Photo: Archivio COOPI
“Everything has changed. All this green was not here before. Until recently there was only sand”. Abbakr Abbami smiles proudly. With one hand he holds his hoe, with the other he points out to the field in front of him, a few tens of meters from Lake Chad. He is the president of one of the 40 “groupements” (groups) of farmers supported by the international COOPI network in this very poor part of Africa, where the waters of the lake have been largely swallowed by the desert and, despite this, the fruits, which are very difficult to grow in such a dry climate, are the only source of livelihood for those who live here.
“Groupements” are associative forms that bring together different families in order to improve agricultural production; beyond self-sufficiency the goal is also to take part in the market.
“Each group consists of 25 members and is represented by a family. We have supplied seeds, tools, water systems and constant training programs to 40 groupements present in the area, involving 1,000 families”, explains Fabio Castronovo, agronomist and manager of the food security project of COOPI in Chad. On average, a family unit is made up of 6 people, which means that COOPI’s local agricultural support involves around 6,000 people.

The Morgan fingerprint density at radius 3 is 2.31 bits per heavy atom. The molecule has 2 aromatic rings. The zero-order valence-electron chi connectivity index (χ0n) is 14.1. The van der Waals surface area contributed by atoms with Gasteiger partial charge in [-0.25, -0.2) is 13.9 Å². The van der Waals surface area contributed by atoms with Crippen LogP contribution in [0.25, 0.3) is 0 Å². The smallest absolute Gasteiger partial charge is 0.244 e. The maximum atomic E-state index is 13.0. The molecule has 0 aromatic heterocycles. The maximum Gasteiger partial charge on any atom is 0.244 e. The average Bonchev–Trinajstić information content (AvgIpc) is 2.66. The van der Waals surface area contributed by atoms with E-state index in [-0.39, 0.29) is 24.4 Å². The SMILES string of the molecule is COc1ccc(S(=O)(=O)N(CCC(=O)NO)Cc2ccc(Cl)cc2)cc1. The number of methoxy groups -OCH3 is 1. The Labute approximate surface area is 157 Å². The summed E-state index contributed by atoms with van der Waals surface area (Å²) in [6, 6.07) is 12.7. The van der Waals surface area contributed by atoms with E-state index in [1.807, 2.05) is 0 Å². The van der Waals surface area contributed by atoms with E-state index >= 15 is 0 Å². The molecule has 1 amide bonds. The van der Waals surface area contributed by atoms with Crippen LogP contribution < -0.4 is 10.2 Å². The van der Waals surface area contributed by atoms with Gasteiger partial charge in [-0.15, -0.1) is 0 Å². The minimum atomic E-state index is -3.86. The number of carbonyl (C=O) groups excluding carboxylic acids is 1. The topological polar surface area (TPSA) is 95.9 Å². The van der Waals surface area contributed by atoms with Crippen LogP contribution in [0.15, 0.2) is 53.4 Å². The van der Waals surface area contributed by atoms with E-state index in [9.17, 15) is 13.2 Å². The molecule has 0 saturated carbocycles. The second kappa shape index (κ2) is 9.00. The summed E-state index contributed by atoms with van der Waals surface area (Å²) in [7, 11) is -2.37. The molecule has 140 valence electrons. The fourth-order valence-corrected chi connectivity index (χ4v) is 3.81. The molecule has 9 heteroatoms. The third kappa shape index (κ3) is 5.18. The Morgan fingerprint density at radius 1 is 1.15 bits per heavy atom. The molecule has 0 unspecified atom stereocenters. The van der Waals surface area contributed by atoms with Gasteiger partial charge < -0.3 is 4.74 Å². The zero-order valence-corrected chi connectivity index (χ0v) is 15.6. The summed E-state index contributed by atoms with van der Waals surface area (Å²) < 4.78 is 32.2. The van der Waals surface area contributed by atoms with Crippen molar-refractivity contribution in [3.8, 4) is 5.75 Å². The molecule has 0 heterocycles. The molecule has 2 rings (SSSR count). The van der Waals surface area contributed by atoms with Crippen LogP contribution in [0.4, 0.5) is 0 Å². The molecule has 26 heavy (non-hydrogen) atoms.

It’s a challenge. “Some groupements were formed within the project, while others already existed but were not stabilized. The cultivated areas were still very small,” continues Castronovo. “Access to water is still a major hurdle. It was hard. We suffered together with the beneficiaries, but we’re starting to see real results now”.
Abbami’s group chose to be called “souffrance”, “suffering”, because “working the land is very hard, and fruits are not harvested without suffering”, yet things have now improved, he explains. “Thanks to COOPI, we now have motorized pumps with which we have finally managed to irrigate large parts of land”.
An innovation that has not only transformed the landscape, but also the eating habits of hundreds of families, in an area where most people struggle to eat more than once a day.
“Now we eat more vegetables and we have corn to make flour. Our wives can prepare bread and gateau”, Abbami continues, explaining that they finally have products in excess that can be sold on the market. The extra income is used to run the gardens, to purchase tools, new seeds and for the maintenance of the water system. A very difficult but visible improvement that is repeated to me by all the farmers we meet on the shores of the lake.